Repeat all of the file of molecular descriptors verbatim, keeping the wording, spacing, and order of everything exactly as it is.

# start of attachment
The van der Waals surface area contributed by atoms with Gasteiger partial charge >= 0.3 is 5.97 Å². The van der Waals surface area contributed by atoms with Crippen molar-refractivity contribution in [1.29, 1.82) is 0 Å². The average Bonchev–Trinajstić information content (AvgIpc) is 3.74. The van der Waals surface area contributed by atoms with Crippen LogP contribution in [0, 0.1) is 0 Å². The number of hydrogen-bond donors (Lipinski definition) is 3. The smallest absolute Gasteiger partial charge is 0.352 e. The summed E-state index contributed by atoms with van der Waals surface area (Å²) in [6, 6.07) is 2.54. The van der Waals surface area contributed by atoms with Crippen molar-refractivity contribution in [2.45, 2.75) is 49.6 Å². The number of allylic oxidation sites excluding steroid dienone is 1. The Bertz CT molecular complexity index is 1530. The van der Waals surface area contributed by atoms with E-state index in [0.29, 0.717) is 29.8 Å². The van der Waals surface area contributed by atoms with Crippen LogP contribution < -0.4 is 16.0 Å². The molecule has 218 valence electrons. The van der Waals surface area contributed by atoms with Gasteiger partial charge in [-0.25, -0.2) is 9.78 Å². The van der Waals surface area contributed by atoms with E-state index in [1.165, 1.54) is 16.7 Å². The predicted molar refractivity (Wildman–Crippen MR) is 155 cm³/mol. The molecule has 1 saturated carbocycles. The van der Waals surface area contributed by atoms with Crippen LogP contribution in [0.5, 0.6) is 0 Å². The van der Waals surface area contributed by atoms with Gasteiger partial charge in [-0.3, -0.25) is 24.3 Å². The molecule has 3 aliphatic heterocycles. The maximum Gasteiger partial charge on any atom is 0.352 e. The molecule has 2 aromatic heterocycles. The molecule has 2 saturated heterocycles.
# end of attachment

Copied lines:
The van der Waals surface area contributed by atoms with Gasteiger partial charge >= 0.3 is 5.97 Å². The van der Waals surface area contributed by atoms with Crippen molar-refractivity contribution in [1.29, 1.82) is 0 Å². The average Bonchev–Trinajstić information content (AvgIpc) is 3.74. The van der Waals surface area contributed by atoms with Crippen LogP contribution in [0, 0.1) is 0 Å². The number of hydrogen-bond donors (Lipinski definition) is 3. The smallest absolute Gasteiger partial charge is 0.352 e. The summed E-state index contributed by atoms with van der Waals surface area (Å²) in [6, 6.07) is 2.54. The van der Waals surface area contributed by atoms with Crippen molar-refractivity contribution in [2.45, 2.75) is 49.6 Å². The number of allylic oxidation sites excluding steroid dienone is 1. The Bertz CT molecular complexity index is 1530. The van der Waals surface area contributed by atoms with E-state index in [0.29, 0.717) is 29.8 Å². The van der Waals surface area contributed by atoms with Crippen LogP contribution < -0.4 is 16.0 Å². The molecule has 218 valence electrons. The van der Waals surface area contributed by atoms with Gasteiger partial charge in [-0.25, -0.2) is 9.78 Å². The van der Waals surface area contributed by atoms with E-state index in [1.165, 1.54) is 16.7 Å². The predicted molar refractivity (Wildman–Crippen MR) is 155 cm³/mol. The molecule has 1 saturated carbocycles. The van der Waals surface area contributed by atoms with Crippen LogP contribution in [0.5, 0.6) is 0 Å². The van der Waals surface area contributed by atoms with Gasteiger partial charge in [-0.3, -0.25) is 24.3 Å². The molecule has 3 aliphatic heterocycles. The maximum Gasteiger partial charge on any atom is 0.352 e. The molecule has 2 aromatic heterocycles. The molecule has 2 saturated heterocycles.